And what about that exuberant price we have to pay to make this nuclear plants ready for another decade? We hear that it will cost “several hundred thousands euro”. When more specified, it is said somewhere around 600,000 – 700,000 euro. This seems a huge amount, especially in a tiny country as Belgium. But for example the amount we pay for alternative energy are in a different ballpark altogether. The subsidies amount to more than 1 billion euro (and rising).

Just for onshore wind, solar and biomass.

Just for Flanders (about half the size of Belgium).

Just for ONE year.

So, for the whole of Belgium and for all intermittent energy sources, this would be much, much more than that 1 billion euro!

Then we didn’t even talk about the costs of offshore wind parks, extra infrastructure needed for putting the electricity on the grid, expensive measures that need to be implemented to prevent electricity going to waste because of the intermittent nature of wind/solar, backup that needs to be running in the background,…

If we compare this check-up fee additional required security measures (for Belgium) with the current “investments” done in wind, solar and biomass (for Flanders), then 700,000 euro for 10 year is just peanuts. If we both take these investments per year, we get this:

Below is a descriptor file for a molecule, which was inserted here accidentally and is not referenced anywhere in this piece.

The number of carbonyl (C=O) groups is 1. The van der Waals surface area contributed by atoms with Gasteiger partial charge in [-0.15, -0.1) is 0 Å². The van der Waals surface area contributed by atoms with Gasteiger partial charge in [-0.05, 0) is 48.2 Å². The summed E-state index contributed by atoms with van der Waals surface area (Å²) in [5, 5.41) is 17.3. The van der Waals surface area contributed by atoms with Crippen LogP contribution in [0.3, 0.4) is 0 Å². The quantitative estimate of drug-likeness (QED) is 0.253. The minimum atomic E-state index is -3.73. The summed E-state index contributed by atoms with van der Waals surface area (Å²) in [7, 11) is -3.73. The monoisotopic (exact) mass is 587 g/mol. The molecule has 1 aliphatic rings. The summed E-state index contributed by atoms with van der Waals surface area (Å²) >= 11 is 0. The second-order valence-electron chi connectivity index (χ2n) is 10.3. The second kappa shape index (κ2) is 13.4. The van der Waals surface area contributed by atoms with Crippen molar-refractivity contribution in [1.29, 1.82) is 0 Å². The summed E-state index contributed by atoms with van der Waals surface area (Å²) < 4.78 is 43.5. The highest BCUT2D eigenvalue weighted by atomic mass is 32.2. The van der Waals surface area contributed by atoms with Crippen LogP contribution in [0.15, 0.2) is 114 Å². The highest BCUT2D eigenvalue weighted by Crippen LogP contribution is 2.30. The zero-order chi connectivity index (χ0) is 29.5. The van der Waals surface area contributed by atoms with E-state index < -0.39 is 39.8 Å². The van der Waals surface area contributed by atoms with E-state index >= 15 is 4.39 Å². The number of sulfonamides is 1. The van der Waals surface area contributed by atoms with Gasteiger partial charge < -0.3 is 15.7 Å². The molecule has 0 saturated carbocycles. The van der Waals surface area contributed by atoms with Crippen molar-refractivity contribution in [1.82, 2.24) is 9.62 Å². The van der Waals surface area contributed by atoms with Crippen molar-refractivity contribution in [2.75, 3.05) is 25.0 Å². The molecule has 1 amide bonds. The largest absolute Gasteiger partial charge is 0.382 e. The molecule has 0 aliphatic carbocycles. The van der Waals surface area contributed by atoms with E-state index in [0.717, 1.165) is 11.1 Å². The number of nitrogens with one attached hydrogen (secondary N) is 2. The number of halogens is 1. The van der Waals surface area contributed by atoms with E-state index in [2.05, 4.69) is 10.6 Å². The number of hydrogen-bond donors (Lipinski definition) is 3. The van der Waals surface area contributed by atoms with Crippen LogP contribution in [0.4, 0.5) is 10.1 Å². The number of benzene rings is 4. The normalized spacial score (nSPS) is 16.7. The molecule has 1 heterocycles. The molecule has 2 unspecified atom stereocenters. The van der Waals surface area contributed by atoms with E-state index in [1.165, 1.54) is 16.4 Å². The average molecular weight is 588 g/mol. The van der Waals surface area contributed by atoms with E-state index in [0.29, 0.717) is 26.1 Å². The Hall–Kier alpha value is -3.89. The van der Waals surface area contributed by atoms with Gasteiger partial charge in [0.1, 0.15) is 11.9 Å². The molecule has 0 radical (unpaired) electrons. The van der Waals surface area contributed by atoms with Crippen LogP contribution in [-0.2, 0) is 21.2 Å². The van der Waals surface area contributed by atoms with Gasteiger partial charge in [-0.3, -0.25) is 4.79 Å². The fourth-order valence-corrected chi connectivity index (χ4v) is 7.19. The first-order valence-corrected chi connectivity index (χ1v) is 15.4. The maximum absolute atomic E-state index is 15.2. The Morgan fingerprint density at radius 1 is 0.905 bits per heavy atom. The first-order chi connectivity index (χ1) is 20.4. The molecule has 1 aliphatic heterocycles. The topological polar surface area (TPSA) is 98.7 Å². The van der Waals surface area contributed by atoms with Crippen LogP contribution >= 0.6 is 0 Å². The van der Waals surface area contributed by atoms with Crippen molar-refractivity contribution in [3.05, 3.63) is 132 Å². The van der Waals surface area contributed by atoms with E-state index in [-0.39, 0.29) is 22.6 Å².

Comparison additional security measures Doel 1 and 2 (Belgium) and subsidies alternative energy (only Flanders)

Comparison additional security measures Doel 1 and 2 (Belgium) and subsidies alternative energy (only Flanders)

For some reason, something about a splinter and a beam comes to mind.

2 thoughts on “That colossal beam in the left’s eye

  1. manicbeancounter

    The lesson from Fukushima was that Belgium needs to protect itself a from magnitude 9 earthquake, that will lower the coastline by a metre, and the consequent tsunami originating in a deep sea trench not far from the coast. The reactor remained intact, but the backup diesel generators got flooded despite being on high plinths.
    A little knowledge of physical geography of the North Sea coast and records of earthquakes in the low countries will conclude that the possibility of this situation occurring in Belgium is about as probable as a reactor being zapped by the alien invaders.
    I provide this report at a 50% discount. Will give you a 20% commission payment if you can act as agent for billing and fee collection.


    1. trustyetverify Post author

      Thanks for bringing in some of that famous British humor. That would be a great report to make 😉

      When rereading the post, “Checkup” is not a good word to use to describe these costs. What I really meant were the costs of implementing additional security measures from such a report. The report is already made (the stress tests of European nuclear power plants) and, as far as I could find, those tests didn’t consider scenarios like Fukushima-style tsunamis.
      After those tests, an action plan was made to strengthen the weak point points, but since Doel 1 and 2 were planned for shutdown in 2015 anyway, they were exempt from implementing some of those measures. Now the government wants to keep Doel 1 and 2 open for an additional decade, those remaining measures revealed by those tests, still need to be implemented. That is the 700,000 euro that was mentioned.

      I will replace it with a better wording in the post.